my old trusty Boss GT-3. But we’re kind of
gear sluts. We use anything we can get our
hands on, especially in the studio. I think
the delay is probably the most integral part
of my sound. When the delay switch is off,
it’s almost like when the lights come on in
the club at the end of the night, you know
what I mean? “Uh oh, reality.” But whether
the delay is analog or digital, we’re not really
purists when it comes to that.
Hosking: The PRS CE 24 was a great
workhorse for us, but we used many different
guitars for this record. We also used a
lot of different heads like Drew’s trusty
Peavey 5150, and I would run a Marshall
JCM 800 or 900.
Goddard: The 5150 is kind of the common thread. It blended really well with a
whole bunch of different amps. We used that
in conjunction with a ’73 plexi Marshall Super
Lead that was modded by a friend of ours,
and it just sounded amazing. You crank them
up and make the speakers work. There was
even a Fender Twin, and a ’59 Vox AC30 that
we used. We also had a Bad Cat Hot Cat 30,
which got a few airings on the album. The
Sherlock Fathead, which is made in Melbourne,
was another amp that we used for a
lot of the really crystalline clean stuff. That
in combination with the hollowbody PRS
McCarty was just awesome. It really compressed
the sound, and you could play lightly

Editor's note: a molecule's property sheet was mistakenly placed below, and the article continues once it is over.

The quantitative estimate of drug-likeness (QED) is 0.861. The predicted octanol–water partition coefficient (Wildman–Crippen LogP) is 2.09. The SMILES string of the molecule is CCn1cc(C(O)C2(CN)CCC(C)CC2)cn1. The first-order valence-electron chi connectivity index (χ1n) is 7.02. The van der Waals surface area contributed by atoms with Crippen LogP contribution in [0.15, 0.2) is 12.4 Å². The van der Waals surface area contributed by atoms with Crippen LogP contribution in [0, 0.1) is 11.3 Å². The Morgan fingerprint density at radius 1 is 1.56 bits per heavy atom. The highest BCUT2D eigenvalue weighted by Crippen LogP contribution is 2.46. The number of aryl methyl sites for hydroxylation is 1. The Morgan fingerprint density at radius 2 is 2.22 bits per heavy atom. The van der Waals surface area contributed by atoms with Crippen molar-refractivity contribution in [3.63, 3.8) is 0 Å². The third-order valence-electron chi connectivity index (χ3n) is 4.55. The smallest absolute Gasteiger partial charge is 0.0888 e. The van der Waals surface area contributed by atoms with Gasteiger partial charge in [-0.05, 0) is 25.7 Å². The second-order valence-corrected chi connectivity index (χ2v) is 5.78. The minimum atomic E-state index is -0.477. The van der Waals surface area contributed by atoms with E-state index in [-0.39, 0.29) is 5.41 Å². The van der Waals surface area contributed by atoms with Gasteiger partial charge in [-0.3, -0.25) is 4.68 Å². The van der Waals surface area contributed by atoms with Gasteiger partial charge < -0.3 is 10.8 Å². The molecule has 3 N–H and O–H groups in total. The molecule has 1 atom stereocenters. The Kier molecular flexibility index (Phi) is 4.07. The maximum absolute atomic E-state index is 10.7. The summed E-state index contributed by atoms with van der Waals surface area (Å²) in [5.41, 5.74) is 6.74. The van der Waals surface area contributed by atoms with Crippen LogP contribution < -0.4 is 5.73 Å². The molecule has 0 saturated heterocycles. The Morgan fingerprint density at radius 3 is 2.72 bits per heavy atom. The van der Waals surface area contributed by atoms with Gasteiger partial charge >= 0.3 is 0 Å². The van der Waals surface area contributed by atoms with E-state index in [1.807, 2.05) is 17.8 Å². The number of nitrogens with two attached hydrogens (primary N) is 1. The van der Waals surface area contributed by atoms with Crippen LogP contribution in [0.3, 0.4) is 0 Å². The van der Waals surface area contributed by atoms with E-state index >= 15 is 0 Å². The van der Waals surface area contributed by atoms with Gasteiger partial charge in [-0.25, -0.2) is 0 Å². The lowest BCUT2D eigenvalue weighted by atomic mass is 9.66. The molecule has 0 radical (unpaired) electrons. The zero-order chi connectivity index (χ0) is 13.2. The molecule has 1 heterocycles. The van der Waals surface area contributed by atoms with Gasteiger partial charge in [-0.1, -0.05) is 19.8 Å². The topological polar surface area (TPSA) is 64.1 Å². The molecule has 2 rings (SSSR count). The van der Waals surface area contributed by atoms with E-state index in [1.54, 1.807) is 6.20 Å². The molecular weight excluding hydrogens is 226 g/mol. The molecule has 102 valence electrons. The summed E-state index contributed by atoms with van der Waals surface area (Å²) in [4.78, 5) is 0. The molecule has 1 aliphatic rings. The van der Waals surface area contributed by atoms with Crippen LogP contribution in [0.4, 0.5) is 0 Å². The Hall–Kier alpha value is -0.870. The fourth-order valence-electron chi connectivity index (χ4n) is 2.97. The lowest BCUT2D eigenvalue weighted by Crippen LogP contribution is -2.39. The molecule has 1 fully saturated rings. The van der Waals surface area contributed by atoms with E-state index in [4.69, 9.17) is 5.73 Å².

on the high strings and it would bring out
some shiny, shimmery sort of sounds. We
love gear, man. There’s no end to it.
You don’t overdo the effects, though.
Goddard: Well, I think a lot of that is the
role of the producer. I’m just like, “Put delay
on everything,” [laughs]. We’re doing a lot
of stuff now that’s totally dry. It’s almost like
that’s an effect now because I’m so used to
Could you spell out some of the different tunings
Goddard: Pretty much all of the last studio
album, Themata, and some of Sound Awake
is in B, F# , B, G, B, E. Sometimes we drop
the G to an F# ,and for songs like “Change”
we also drop the E to a D, which is this open
Bm chord. We like to mess around with tuning.
It really makes you look at the fretboard
in a different way and fumble around and
find happy accidents. You’re not in your comfort
zone anymore, and you just pick out
these cool new chord shapes. It’s our way of
keeping things fresh as guitarists.
There’s another open Dm9 tuning we’ve
got for songs like “Deadman.” It’s got an
open D with a high E. Then we chuck a capo
on at the 5th fret. “Goliath” is also in this
tuning, though it wasn’t played on the record
with a capo. It has that key change at the
end, so Mark is in the standard B, F# , B, G,
B, E, and I’m playing C, G, C, F, A# , D. I put
on a capo first, and for the key change at the
end I flick off the capo.
Are you using specially gauged strings for the
Goddard: Not really. We both use D’Addario
.010-.052 Light Top Heavy Bottom sets
at the moment, which work particularly well
with the floating vibrato on the PRS guitars
when we drop the low strings. And we both
use the grey Dunlop .73mm nylon picks.
Des any of the subtlety you’ve built up on the
record get lost during a live show?
Hosking: Live is a complex beast for us,
just by the nature of how much stuff is going
on. It’s interesting what taking a song into
a live arena can do just for the song. It’s
amazing—you’ll play the exact same song in
the exact same way in two different rooms
and it becomes two completely different
songs. Audiences have such an impact on
what a live song is and what a live song can
become as well. The energy they throw at
you highly changes your mind and what you
play back at them. It’s a beautiful process of
backwards and forwards.